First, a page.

Saturday, October 4, 2014

Villagers & Villains - A Mayoral Review

Hi everybody!

As usual I took Friday off for game day with the group, but today we get back on track with a brand new review.

Today I am going to talk about a city-building card game called Villagers & Villains by C. Aaron Kreader. It is a blend of city management, villain fighting, and luck of the dice all in order to make the best village you can.
Little Box
Villagers & Villains has a quick setup. The deck of cards is shuffled and 6 cards are laid out next to it. These cards can be a mixture of the different card types; Citizens, Challenges, Buildings, and Heroes. The cards fulfill different objectives. Citizens provide the player with money each turn as well as some special abilities. They are also worth a certain amount of points for the end of the game when you total up to see who made the best village. Buildings are similar to Citizens with the exception that buildings don't bring in any money. Buildings can be paired with Citizens in order to score more points. Pairing the cards is labeled at the bottom of the cards, this will tell you what you need in order to score bonus pairing points.
Starting Hand
Challenges give players something to fight against. These cards steal money and cause problems, but if you can defeat them you will gain some benefit, money, and points for the game's end. Heroes, on the other hand, help defend your village against the villains and challenges. Each player also starts the game with a Deputy Mayor and Angry Mob cards in hand. The Deputy Mayor helps you get the village going by providing giving you an easy to play source of income while the Angry Mob will help you defeat a challenge. The problem with the Angry Mob is you only get one and if you use it, you lose it. If you hold on to the Angry Mob it turns into 3 points at the end of the game. Now, players need to acquire more cards for the village. There are 6 laid out on the board, at the start of the round, in turn order, the players pick a card 1 through 6 and roll a 6-sided die. If the number they roll is equal too or greater than the number they picked the card goes into their hand, if it is a Challenge card it goes immediately to their Village in front of them. If the roll is less than the number called the player obtains the card in the first position. Once a card is taken, the cards slide down to the lowest spot and a new card is laid out. After this the players can play cards, fight challenges, use abilities, and collect money.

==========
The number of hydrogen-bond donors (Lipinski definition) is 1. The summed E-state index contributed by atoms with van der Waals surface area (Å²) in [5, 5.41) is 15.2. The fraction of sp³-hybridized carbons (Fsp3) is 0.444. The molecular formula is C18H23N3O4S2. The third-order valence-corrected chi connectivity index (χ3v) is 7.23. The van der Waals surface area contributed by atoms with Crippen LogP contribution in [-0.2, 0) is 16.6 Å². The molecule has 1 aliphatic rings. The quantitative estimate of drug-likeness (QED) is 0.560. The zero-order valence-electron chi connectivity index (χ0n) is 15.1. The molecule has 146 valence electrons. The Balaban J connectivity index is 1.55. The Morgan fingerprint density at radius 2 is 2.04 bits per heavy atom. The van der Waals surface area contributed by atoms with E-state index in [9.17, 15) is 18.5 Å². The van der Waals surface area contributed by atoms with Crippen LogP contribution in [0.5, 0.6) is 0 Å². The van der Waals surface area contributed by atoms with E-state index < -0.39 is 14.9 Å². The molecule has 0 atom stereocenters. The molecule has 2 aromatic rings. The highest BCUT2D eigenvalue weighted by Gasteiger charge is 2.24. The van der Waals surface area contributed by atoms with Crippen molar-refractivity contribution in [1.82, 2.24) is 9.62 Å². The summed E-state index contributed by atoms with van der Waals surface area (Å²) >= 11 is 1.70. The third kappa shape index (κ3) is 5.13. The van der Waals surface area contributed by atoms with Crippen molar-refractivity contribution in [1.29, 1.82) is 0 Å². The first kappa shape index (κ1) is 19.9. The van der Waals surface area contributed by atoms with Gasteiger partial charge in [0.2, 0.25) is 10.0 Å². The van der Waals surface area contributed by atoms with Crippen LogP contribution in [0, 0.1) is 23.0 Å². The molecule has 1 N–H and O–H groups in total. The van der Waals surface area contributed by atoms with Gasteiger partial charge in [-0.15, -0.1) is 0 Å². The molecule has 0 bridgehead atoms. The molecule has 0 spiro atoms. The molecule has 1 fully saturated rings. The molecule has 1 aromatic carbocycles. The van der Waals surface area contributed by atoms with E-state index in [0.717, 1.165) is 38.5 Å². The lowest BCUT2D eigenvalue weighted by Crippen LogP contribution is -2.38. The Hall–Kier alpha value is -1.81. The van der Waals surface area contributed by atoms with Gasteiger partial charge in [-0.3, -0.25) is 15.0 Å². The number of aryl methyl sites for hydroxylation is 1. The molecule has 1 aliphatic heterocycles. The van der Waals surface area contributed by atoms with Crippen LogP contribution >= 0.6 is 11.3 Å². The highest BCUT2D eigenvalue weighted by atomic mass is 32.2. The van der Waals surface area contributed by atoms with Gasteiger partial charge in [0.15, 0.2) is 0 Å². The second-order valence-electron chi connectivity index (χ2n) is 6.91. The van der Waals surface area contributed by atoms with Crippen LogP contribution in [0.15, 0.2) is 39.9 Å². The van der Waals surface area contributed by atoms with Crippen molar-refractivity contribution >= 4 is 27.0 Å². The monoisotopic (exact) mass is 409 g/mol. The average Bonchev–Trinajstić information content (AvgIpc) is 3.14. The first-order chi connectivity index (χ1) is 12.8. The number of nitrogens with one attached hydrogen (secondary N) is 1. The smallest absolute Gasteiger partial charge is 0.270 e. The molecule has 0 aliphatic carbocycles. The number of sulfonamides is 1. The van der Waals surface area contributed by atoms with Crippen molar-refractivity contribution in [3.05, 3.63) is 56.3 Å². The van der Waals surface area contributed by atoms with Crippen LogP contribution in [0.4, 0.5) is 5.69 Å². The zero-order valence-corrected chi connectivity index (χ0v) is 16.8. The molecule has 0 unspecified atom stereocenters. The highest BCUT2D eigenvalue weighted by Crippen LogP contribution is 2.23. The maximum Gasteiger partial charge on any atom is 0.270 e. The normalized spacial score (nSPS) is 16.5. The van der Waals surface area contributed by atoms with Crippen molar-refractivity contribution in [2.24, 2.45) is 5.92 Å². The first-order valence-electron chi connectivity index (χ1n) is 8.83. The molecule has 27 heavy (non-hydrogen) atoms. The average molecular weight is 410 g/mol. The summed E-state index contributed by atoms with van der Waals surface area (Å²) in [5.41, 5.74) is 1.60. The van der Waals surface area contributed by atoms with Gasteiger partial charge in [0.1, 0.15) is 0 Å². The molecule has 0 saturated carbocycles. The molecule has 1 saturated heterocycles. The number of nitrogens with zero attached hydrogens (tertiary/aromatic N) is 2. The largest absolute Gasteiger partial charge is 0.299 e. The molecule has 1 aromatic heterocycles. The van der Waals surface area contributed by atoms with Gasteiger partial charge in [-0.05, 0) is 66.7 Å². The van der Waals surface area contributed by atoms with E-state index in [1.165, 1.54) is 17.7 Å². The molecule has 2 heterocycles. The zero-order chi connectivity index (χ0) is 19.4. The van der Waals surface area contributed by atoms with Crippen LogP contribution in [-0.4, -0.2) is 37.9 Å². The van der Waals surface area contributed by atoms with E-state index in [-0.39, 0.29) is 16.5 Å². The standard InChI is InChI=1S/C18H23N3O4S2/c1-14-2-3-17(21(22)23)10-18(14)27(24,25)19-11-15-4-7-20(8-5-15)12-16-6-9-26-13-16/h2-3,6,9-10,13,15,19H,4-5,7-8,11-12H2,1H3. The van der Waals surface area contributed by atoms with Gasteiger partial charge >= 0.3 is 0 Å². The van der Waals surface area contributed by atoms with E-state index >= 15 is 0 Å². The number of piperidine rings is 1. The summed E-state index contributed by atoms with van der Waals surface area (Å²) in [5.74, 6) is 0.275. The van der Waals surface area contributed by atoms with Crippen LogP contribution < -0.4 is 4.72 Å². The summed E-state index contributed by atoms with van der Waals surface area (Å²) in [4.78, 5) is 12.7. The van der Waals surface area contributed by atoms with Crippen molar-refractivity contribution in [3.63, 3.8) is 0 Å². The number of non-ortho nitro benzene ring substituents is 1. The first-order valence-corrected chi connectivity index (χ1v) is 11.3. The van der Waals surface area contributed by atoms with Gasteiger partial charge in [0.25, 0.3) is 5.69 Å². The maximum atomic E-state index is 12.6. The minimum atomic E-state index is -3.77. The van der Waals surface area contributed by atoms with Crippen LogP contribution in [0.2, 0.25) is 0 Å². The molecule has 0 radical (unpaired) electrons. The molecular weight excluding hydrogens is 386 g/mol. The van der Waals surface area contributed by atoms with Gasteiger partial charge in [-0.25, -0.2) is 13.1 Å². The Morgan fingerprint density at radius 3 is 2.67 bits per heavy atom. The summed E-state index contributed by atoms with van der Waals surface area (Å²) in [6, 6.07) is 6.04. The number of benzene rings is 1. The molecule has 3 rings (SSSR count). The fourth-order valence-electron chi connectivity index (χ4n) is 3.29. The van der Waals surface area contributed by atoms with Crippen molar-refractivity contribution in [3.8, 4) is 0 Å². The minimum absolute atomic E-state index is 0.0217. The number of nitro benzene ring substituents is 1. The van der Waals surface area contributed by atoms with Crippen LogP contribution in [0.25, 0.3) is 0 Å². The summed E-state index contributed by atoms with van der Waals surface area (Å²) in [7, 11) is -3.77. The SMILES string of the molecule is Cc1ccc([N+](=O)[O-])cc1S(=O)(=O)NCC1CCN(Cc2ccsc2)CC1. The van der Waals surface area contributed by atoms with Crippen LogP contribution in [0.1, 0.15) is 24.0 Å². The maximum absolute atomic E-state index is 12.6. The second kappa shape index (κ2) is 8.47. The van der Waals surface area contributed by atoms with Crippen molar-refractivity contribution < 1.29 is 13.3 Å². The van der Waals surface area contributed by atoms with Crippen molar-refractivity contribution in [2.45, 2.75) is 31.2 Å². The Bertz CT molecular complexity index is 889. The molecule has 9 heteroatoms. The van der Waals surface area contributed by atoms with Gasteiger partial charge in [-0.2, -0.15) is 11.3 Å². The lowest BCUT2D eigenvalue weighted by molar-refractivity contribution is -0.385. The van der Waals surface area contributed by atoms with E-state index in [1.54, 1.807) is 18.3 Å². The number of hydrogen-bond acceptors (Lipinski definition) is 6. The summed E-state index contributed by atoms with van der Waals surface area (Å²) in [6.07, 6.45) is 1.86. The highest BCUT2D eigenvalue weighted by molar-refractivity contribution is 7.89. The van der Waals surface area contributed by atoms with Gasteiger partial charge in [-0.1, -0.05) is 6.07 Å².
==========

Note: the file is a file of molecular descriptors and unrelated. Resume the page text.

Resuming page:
Typical Looking Village
There is also a King's Favor token (the black token on the card on the right). The rules say to use this for "Advanced Games," but the rule isn't hard and should technically be part of the standard game. At the start of the round the first player rolls the 6-sided die, whatever number it says is the card you place the King's Favor token on. If a player gets that card and the token, he can use the token at any point during the round for different benefits like earning more money or adding points to your die roll against a challenge, etc. The game goes on until a player's village has a certain number of cards (the goal is different depending on how many players there are), then the points are totaled and the best village wins.
All The Parts

The game is also a quick play at about 30 minutes (45ish if playing with max players) and can support 2-5 people.

Villagers & Villains has cartoony artwork, but it really works for this kind of game. The pictures and card names can be amusing as well as depict some fantasy conventions. The game also packs in a lot of variety, you will be hard pressed to see the same cards over and over again considering the base game comes with 100 village cards.
There are a couple of issues I have with the game production. The rules are flimsy and as I said earlier, the Advanced Game is easy enough that it should just be part of the Standard Game rules. The other thing is I always prefer a scoring track instead of score pads. I find score pads to just be annoying and take up more box space than needed. That's really it as far as my complaints go. I mean, I don't like the small die that is with the game, but that is easy enough to just replace without any other thought to it.

The game plays very well from 2 to 4 players, I haven't had a chance to try out a 5 player game, but I don't think I would like to go to the max.
Everyday I'm Hustling
I bought Villagers & Villains on a whim. It was something that seemed interesting to me after hearing a little talk of it on The Dice Tower, so I decided to give it a buy. The game is very good, easy to learn and easy to play. I really couldn't get enough of it. I've cooled off a bit on it now, but it remains a solid, fun card game.

I'm giving it a good recommendation along with its mini-expansion, The Borderlands, which adds 22 new cards. If you are a fan of city-building, lots of points, and variety - you may also want to check out Villagers & Villains. Give it a look.

Thank you all again for reading Daemonic Teutonic. As always, I hope you enjoy the review.

Cheers,
Phil

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